#26: Review of “Mornings on Horseback” by David McCullough (1901-1909)
Dang, y’all. I’m basking in the vivaciousness of the life that was our 26th President’s, “Teedy” Roosevelt (as he was known by his family for all of his growing up). Geez. I was so FIRED UP upon completing this book that I immediately played Ray Charles’ America the Beautiful.
Side-note: I think reading’s one of the easiest & best ways to respond to the complex & difficult nature of America today. If you’re like me, my most common emotions about COVID, race, and politics are anger and confusion. Reading helps me make a small amount of sense of the present & serves as a helpful friend that literally can only listen.
I love America. I do. When I think of America, I think of my road trip out West with my little bro, Ham Cheese, last summer getting to glimpse the West in all its vast beauty. I think of this Black Mountain stream (shoutout to Walker Ranson) that my family grew up wading through. It’s the best stream this side of the Mississippi! I think of cookouts, especially an Alpine Ridge night complete with homemade butterfinger ice cream and thin Dale-sauce-infused burgers…what a joy! I love every last one of our 50 states, especially their local diners & small-town gossip. I love Jackie Robinson, David Brooks, Goodberry’s frozen custard, that I can worship my God freely, John Steinbeck, local newspapers, Wake Forest, and my beloved Mom, Dad, and brother.
So many terrible things have been done in America by Americans throughout her 244 years of existence. The multitude of voices that have been silenced, the unjust killings & subsequent loss for their loved ones. The abysmal record of how we’ve treated Black, Asian, Catholic, Jewish and LGBTQ people in particular overwhelms me.
AND I still love America.
Do you love America? What do you think about even that rhetoric today? Do you think it’s too soon to claim such allegiances? Or maybe you’d use different language to describe your affinity for or against America? And of course…what even is “America?” How are we to imagine it? I would absolutely love to hear any of your thoughts on this subject, especially if you think differently than I do. Teach me your ways!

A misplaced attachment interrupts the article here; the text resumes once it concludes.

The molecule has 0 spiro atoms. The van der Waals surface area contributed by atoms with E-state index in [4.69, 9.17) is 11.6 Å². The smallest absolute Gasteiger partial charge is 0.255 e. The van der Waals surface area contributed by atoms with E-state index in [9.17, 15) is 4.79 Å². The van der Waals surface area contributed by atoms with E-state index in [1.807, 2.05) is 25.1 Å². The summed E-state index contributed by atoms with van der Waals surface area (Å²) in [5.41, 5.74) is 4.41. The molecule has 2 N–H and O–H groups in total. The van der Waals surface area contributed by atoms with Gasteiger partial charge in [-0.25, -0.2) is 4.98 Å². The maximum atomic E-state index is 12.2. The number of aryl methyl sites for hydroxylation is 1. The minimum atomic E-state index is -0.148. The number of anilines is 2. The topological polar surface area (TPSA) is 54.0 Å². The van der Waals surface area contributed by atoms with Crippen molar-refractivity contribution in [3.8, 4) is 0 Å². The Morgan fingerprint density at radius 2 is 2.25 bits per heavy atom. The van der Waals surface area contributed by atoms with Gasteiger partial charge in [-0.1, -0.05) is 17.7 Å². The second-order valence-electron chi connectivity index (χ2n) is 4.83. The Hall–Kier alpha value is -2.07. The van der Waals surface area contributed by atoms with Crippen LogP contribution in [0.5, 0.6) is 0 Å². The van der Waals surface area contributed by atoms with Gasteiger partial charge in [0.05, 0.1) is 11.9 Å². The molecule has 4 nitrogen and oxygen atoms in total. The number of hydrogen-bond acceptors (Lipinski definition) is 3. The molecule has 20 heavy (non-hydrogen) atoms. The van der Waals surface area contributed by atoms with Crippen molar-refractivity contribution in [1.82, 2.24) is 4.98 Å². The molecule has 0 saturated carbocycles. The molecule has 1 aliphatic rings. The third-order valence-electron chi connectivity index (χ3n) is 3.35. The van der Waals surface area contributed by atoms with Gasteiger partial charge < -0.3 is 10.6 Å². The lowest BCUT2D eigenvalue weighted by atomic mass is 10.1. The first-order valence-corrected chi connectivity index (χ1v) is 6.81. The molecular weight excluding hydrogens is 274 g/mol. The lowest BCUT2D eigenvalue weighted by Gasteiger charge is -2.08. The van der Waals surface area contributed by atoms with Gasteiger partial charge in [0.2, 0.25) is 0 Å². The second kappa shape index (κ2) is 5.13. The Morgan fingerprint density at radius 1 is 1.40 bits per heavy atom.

Alright, back to Teddy. Sorry for getting preachy for a second…perhaps it’s the “bully pulpit” in me! Haha! I’m sure some of you are familiar with Doris Goodwin’s bio on Teddy & Taft called Bully Pulpit. Because Teddy cast everything in a good vs. evil light taking stands based on morality one New York editor quipped, “there is an increasing suspicion that Mr. Roosevelt keeps a pulpit concealed on his person.”
He was a force to be reckoned with. In my humble opinion, Teddy’s zeal for life topped that even of John Adams. His indefatigable resiliency reminded me of Michael Jordan’s from The Last Dance. The way he responded the vast majority of the time to hardships be it when he lost the New York City mayor election or after his Mom & wife passed away on two consecutive days, is truly remarkable. He was super-duper curious and loved to read. One of his favorite authors was poet Robert Browning (what other President that I’ve already covered also loved Browning? Respond to this email or my insta post about it here w/ who you think did for a chance to win yourself a $5 Chickfila gift card!!). Other favorite authors of his included: John Bunyan, James Cooper (author of the Last of the Mochicans), the letters of Abraham Lincoln, and Huckleberry Finn. Did I mention he also wrote 20 books & over 150,000 letters? Talk about some good content…am I right, Marv & Dak?
There’s so much more that I won’t cover now about this dude’s life. I definitely plan to read another fuller bio of this man once I finish this project. Got any suggestions?
5 fun facts about Teddy from the book
- He killed a grizzly bear. Enough said.
- He read all of Leo Tolstoy’s Anna Kerenia (an 864 page book) while catching & then transporting 2 guys who stole one of his boats on his ranch in the Bad Lands to jail. Oh yeah, he had a cattle ranch in the BadLands of South Dakota that he invested about $700,000 (in today’s money) into the ranch before selling it.
- His grandfather, Cornelius Van Schaack or “CVS,” was once the richest man in New York. Needless to say he grew up in absolute opulence.
- He was shot in the chest in 1912 by a fanatic. His glasses case & a folded copy of a speech saved him.
- He was & remains our youngest President (age 42) when he took office. He also ran for mayor of NYC at age 28. He lost, but still.
1 thing I think Trump could learn from Teddy (I’m going to give this section a shot…let me know what you think!)
Trump’s fighting spirit & relentlessness reminds me of Teddy. I wish Trump’s determination was directed more towards virtue like Teddy’s was. And that it was founded on a more noble foundation. Let me say this: I know very little about Trump. I’ve never truly looked into his life like I have other Presidents (yet!), but I firmly believe that there’s more to the man than most people, Fox, CNN, and the NYTimes tells me. I just don’t know what that is.
Next up, William Howard Taft!
History sobers up my soul,
P.S. Will you also please wear a mask & keep 6ft apart as best you can? I’m not trying to be unnecessarily controversial/political. I just really feel for the almost 600,000 families worldwide that have lost a loved one in the past 4 months. I don’t like wearing a mask & having to social-distance (& I’ve certainly not been perfect & betrayed my own rules for sure), but in the words of Theodore Roosevelt, “It is not what we have that will make us a great nation; it is the way in which we use it.” Let us use it for the betterment of others!